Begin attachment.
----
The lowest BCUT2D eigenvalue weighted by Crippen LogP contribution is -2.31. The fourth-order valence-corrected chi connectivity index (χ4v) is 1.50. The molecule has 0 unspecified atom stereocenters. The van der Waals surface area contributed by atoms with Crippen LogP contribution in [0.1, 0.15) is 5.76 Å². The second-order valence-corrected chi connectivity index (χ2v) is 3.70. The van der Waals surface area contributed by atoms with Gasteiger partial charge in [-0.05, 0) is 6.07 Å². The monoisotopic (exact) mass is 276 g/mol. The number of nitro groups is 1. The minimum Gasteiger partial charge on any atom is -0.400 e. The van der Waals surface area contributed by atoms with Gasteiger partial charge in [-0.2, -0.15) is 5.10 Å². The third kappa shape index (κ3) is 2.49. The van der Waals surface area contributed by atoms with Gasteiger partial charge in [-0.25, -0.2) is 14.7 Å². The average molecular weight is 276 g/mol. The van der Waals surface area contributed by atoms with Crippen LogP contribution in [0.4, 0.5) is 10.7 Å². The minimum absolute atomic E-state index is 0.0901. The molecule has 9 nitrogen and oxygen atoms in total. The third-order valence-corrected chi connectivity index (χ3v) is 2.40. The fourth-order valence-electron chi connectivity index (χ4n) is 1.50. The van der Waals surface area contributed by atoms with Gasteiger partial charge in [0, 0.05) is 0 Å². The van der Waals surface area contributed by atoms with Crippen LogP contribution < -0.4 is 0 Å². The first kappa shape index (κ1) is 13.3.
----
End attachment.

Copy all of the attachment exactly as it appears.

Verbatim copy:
The lowest BCUT2D eigenvalue weighted by Crippen LogP contribution is -2.31. The fourth-order valence-corrected chi connectivity index (χ4v) is 1.50. The molecule has 0 unspecified atom stereocenters. The van der Waals surface area contributed by atoms with Crippen LogP contribution in [0.1, 0.15) is 5.76 Å². The second-order valence-corrected chi connectivity index (χ2v) is 3.70. The van der Waals surface area contributed by atoms with Gasteiger partial charge in [-0.05, 0) is 6.07 Å². The monoisotopic (exact) mass is 276 g/mol. The number of nitro groups is 1. The minimum Gasteiger partial charge on any atom is -0.400 e. The van der Waals surface area contributed by atoms with Gasteiger partial charge in [-0.2, -0.15) is 5.10 Å². The third kappa shape index (κ3) is 2.49. The van der Waals surface area contributed by atoms with Gasteiger partial charge in [-0.25, -0.2) is 14.7 Å². The average molecular weight is 276 g/mol. The van der Waals surface area contributed by atoms with Crippen LogP contribution in [0.4, 0.5) is 10.7 Å². The minimum absolute atomic E-state index is 0.0901. The molecule has 9 nitrogen and oxygen atoms in total. The third-order valence-corrected chi connectivity index (χ3v) is 2.40. The fourth-order valence-electron chi connectivity index (χ4n) is 1.50. The van der Waals surface area contributed by atoms with Gasteiger partial charge in [0, 0.05) is 0 Å². The van der Waals surface area contributed by atoms with Crippen LogP contribution < -0.4 is 0 Å². The first kappa shape index (κ1) is 13.3.